South African Journal of Philosophy, 35 (2), 2016, pp 123–131.
You can find it here or there.
The self-confidence of the human being, freedom, has first of all to be aroused again in the hearts of these people. Karl Marx
ABSTRACT: If a time of crisis calls for a new mode of thinking, philosophical practice offers the means to answer that call. Contemporary philosophical practice revitalises the ancient Greek understanding of philosophy as a way of life that cultivates personal transformation and new ways of seeing the world. This article describes the development of the author’s philosophical counselling practice as a practice of emancipation, in concert with the writings of Emmanuel Levinas and Jacques Rancière. It considers the significance of personal engagement and companionship for the cultivation of practical wisdom, and suggests that the intransigence of our global social and economic crises ultimately indicates an incorrect view of human nature and an ossified or unbalanced relationship between practical and theoretical ways of knowing and wisdom.
Posted in philosophy as emancipation
Tagged confidence, crises, David Harvey, freedom, Levinas, love, philosophical practice, practical wisdom, Ranciere, scepticism, thinking, thinking differently, transformation
“We have a duty to change our mode of thinking,” said David Harvey in a 2010 talk on the crises of capitalism, and I’ve been chanting it ever since. Recently, someone took me to task. “Do you really believe thinking changes anything?” I was astonished. (In my experience, it’s the only thing that has.) “I don’t,” he continued. “People change what they think and carry on just the same.” That set me back on my haunches.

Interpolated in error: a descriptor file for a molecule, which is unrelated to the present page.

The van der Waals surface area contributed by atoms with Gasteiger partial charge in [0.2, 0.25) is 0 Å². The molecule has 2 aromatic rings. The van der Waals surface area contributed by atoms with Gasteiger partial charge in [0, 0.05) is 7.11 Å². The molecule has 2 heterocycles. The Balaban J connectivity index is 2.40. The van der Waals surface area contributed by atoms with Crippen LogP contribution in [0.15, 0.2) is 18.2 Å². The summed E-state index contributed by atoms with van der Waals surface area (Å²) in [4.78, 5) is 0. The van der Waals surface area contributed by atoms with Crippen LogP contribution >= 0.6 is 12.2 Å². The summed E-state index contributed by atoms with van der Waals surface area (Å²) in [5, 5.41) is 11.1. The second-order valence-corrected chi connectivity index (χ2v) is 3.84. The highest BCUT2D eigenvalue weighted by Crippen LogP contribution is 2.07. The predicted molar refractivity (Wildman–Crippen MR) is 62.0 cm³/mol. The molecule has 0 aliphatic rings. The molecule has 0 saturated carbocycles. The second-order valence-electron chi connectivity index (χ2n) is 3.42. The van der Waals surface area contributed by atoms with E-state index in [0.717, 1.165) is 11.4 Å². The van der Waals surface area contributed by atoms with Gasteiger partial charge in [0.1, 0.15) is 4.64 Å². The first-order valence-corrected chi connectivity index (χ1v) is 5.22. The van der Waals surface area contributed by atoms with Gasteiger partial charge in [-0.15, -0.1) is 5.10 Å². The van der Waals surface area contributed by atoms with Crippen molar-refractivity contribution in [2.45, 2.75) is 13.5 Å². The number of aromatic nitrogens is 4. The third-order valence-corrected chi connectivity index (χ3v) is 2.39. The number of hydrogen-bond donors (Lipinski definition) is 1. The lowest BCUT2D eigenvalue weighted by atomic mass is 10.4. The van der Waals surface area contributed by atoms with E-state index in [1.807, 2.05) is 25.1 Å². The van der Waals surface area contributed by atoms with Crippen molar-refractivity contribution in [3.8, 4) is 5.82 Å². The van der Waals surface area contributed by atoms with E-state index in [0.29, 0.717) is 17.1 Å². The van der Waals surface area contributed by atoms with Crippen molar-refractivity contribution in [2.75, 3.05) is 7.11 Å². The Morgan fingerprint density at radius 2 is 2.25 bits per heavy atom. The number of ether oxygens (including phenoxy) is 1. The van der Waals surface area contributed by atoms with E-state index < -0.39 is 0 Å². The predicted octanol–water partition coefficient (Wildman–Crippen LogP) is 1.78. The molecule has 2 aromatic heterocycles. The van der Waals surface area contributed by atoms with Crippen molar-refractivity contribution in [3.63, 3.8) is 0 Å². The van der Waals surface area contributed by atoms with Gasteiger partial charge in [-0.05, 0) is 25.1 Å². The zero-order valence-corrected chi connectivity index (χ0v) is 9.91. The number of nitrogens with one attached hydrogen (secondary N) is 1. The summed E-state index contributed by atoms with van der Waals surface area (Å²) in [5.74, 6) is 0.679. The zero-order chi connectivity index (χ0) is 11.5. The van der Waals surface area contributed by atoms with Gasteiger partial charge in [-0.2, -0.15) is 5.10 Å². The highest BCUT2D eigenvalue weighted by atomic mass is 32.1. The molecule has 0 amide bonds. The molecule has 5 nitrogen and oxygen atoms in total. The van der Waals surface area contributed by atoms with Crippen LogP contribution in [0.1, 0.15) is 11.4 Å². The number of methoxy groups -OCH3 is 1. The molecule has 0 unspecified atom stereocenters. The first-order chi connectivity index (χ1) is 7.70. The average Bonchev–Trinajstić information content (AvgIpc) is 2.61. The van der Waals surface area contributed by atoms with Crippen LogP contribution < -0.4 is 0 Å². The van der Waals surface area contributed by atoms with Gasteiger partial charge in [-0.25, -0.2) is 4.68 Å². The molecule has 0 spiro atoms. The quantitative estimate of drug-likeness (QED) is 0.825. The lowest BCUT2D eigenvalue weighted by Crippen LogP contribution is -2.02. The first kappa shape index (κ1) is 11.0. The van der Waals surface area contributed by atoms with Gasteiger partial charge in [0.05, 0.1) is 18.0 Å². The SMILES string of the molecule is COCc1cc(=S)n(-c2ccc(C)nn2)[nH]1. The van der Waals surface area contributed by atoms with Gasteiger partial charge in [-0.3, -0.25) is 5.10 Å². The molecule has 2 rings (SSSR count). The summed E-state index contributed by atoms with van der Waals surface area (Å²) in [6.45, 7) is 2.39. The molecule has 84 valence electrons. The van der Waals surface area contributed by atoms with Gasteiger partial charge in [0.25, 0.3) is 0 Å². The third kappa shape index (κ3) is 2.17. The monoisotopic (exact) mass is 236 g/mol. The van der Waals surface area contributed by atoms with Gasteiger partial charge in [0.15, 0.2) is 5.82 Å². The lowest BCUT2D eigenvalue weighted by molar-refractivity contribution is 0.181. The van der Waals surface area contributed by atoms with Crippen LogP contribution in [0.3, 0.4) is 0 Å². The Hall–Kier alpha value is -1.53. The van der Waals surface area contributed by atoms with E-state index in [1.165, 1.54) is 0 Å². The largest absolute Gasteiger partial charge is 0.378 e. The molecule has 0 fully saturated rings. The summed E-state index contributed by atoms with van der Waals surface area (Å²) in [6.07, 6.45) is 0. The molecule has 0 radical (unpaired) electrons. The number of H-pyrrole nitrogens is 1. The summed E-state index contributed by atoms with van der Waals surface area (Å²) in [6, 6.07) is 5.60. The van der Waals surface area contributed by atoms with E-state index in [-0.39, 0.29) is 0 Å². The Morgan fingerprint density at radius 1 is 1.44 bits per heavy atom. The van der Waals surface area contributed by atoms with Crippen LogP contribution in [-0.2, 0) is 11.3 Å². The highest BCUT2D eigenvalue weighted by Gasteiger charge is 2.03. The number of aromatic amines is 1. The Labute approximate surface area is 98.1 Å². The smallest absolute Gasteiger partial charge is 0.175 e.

Why do I think that thinking can change the world?
Because it made it in the first place. Continue reading
If the old model is broken, what will work in its place? The answer is: Nothing will work, but everything might. Now is the time for experiments, lots and lots of experiments. Clay Shirky
We have a duty to change our mode of thinking. David Harvey
There appears to be magic simply in the willingness to tackle life’s hardest problems from the humble position of simply being one among many in a circle of individuals caring for the common lot. Alice Walker
The significant problems we have cannot be solved at the same level of thinking with which we created them. Albert Einstein (attributed)
Having these words slung my way from many directions recently, I have decided to shift the focus of my philosophy café. To change our mode of thinking. Could there be a more philosophical challenge? But how is this even possible, if the mind we use to think with is the thing we have to change? I don’t know, but I have a few clues. Continue reading